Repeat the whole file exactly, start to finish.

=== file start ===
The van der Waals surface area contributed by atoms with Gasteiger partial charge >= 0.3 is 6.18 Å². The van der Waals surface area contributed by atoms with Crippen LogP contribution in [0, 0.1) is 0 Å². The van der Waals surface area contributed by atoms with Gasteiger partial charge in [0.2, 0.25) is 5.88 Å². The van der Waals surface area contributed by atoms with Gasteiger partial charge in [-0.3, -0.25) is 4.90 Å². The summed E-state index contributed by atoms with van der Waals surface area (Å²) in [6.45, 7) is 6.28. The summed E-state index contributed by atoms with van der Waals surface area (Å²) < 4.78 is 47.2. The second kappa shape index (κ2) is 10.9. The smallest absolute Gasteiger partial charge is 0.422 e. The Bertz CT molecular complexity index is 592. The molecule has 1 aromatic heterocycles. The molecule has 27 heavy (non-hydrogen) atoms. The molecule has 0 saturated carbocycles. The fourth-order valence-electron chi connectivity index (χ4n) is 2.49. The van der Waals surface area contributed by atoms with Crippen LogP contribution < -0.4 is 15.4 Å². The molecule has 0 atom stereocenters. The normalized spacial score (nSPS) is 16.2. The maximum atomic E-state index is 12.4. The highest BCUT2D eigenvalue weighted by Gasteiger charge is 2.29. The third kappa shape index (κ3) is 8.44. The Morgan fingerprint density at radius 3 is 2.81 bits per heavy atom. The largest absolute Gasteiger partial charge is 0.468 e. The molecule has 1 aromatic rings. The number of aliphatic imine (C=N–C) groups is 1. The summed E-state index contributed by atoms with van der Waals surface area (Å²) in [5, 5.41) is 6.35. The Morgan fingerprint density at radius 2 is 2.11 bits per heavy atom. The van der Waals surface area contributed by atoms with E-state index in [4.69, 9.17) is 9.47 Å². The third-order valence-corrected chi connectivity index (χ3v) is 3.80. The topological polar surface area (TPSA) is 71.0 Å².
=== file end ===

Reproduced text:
The van der Waals surface area contributed by atoms with Gasteiger partial charge >= 0.3 is 6.18 Å². The van der Waals surface area contributed by atoms with Crippen LogP contribution in [0, 0.1) is 0 Å². The van der Waals surface area contributed by atoms with Gasteiger partial charge in [0.2, 0.25) is 5.88 Å². The van der Waals surface area contributed by atoms with Gasteiger partial charge in [-0.3, -0.25) is 4.90 Å². The summed E-state index contributed by atoms with van der Waals surface area (Å²) in [6.45, 7) is 6.28. The summed E-state index contributed by atoms with van der Waals surface area (Å²) < 4.78 is 47.2. The second kappa shape index (κ2) is 10.9. The smallest absolute Gasteiger partial charge is 0.422 e. The Bertz CT molecular complexity index is 592. The molecule has 1 aromatic heterocycles. The molecule has 27 heavy (non-hydrogen) atoms. The molecule has 0 saturated carbocycles. The fourth-order valence-electron chi connectivity index (χ4n) is 2.49. The van der Waals surface area contributed by atoms with Crippen LogP contribution < -0.4 is 15.4 Å². The molecule has 0 atom stereocenters. The normalized spacial score (nSPS) is 16.2. The maximum atomic E-state index is 12.4. The highest BCUT2D eigenvalue weighted by Gasteiger charge is 2.29. The third kappa shape index (κ3) is 8.44. The Morgan fingerprint density at radius 3 is 2.81 bits per heavy atom. The largest absolute Gasteiger partial charge is 0.468 e. The molecule has 1 aromatic rings. The number of aliphatic imine (C=N–C) groups is 1. The summed E-state index contributed by atoms with van der Waals surface area (Å²) in [5, 5.41) is 6.35. The Morgan fingerprint density at radius 2 is 2.11 bits per heavy atom. The van der Waals surface area contributed by atoms with E-state index in [4.69, 9.17) is 9.47 Å². The third-order valence-corrected chi connectivity index (χ3v) is 3.80. The topological polar surface area (TPSA) is 71.0 Å².